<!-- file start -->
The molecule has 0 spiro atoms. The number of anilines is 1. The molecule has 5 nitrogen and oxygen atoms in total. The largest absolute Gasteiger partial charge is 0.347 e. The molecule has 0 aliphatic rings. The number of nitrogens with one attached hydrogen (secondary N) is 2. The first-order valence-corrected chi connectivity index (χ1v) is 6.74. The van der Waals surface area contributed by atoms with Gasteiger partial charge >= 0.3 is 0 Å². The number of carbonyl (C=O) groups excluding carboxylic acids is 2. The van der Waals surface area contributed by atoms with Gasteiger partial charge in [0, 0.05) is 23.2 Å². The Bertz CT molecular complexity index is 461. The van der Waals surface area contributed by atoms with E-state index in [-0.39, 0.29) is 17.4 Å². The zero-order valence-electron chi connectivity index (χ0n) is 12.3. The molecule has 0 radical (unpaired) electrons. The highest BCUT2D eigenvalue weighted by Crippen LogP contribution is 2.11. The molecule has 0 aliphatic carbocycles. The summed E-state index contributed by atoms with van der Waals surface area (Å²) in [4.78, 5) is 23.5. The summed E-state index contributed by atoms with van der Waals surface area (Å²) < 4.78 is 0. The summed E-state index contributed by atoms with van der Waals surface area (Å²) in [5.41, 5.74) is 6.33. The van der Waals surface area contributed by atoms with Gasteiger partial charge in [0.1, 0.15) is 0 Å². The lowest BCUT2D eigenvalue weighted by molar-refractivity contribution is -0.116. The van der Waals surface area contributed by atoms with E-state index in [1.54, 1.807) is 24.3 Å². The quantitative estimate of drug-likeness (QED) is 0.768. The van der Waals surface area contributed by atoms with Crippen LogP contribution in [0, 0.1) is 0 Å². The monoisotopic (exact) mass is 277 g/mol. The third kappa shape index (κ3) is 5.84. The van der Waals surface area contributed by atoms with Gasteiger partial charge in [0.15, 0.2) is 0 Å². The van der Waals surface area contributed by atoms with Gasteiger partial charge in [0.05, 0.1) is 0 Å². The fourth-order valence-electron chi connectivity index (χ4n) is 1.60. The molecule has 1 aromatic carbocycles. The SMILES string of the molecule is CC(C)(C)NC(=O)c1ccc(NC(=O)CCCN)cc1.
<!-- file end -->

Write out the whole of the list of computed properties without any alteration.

The molecule has 0 spiro atoms. The number of anilines is 1. The molecule has 5 nitrogen and oxygen atoms in total. The largest absolute Gasteiger partial charge is 0.347 e. The molecule has 0 aliphatic rings. The number of nitrogens with one attached hydrogen (secondary N) is 2. The first-order valence-corrected chi connectivity index (χ1v) is 6.74. The van der Waals surface area contributed by atoms with Gasteiger partial charge >= 0.3 is 0 Å². The number of carbonyl (C=O) groups excluding carboxylic acids is 2. The van der Waals surface area contributed by atoms with Gasteiger partial charge in [0, 0.05) is 23.2 Å². The Bertz CT molecular complexity index is 461. The van der Waals surface area contributed by atoms with E-state index in [-0.39, 0.29) is 17.4 Å². The zero-order valence-electron chi connectivity index (χ0n) is 12.3. The molecule has 0 radical (unpaired) electrons. The highest BCUT2D eigenvalue weighted by Crippen LogP contribution is 2.11. The molecule has 0 aliphatic carbocycles. The summed E-state index contributed by atoms with van der Waals surface area (Å²) in [4.78, 5) is 23.5. The summed E-state index contributed by atoms with van der Waals surface area (Å²) < 4.78 is 0. The summed E-state index contributed by atoms with van der Waals surface area (Å²) in [5.41, 5.74) is 6.33. The van der Waals surface area contributed by atoms with Gasteiger partial charge in [0.1, 0.15) is 0 Å². The lowest BCUT2D eigenvalue weighted by molar-refractivity contribution is -0.116. The van der Waals surface area contributed by atoms with E-state index in [1.54, 1.807) is 24.3 Å². The quantitative estimate of drug-likeness (QED) is 0.768. The van der Waals surface area contributed by atoms with Crippen LogP contribution in [0, 0.1) is 0 Å². The monoisotopic (exact) mass is 277 g/mol. The third kappa shape index (κ3) is 5.84. The van der Waals surface area contributed by atoms with Gasteiger partial charge in [0.15, 0.2) is 0 Å². The van der Waals surface area contributed by atoms with Gasteiger partial charge in [0.05, 0.1) is 0 Å². The fourth-order valence-electron chi connectivity index (χ4n) is 1.60. The molecule has 1 aromatic carbocycles. The SMILES string of the molecule is CC(C)(C)NC(=O)c1ccc(NC(=O)CCCN)cc1.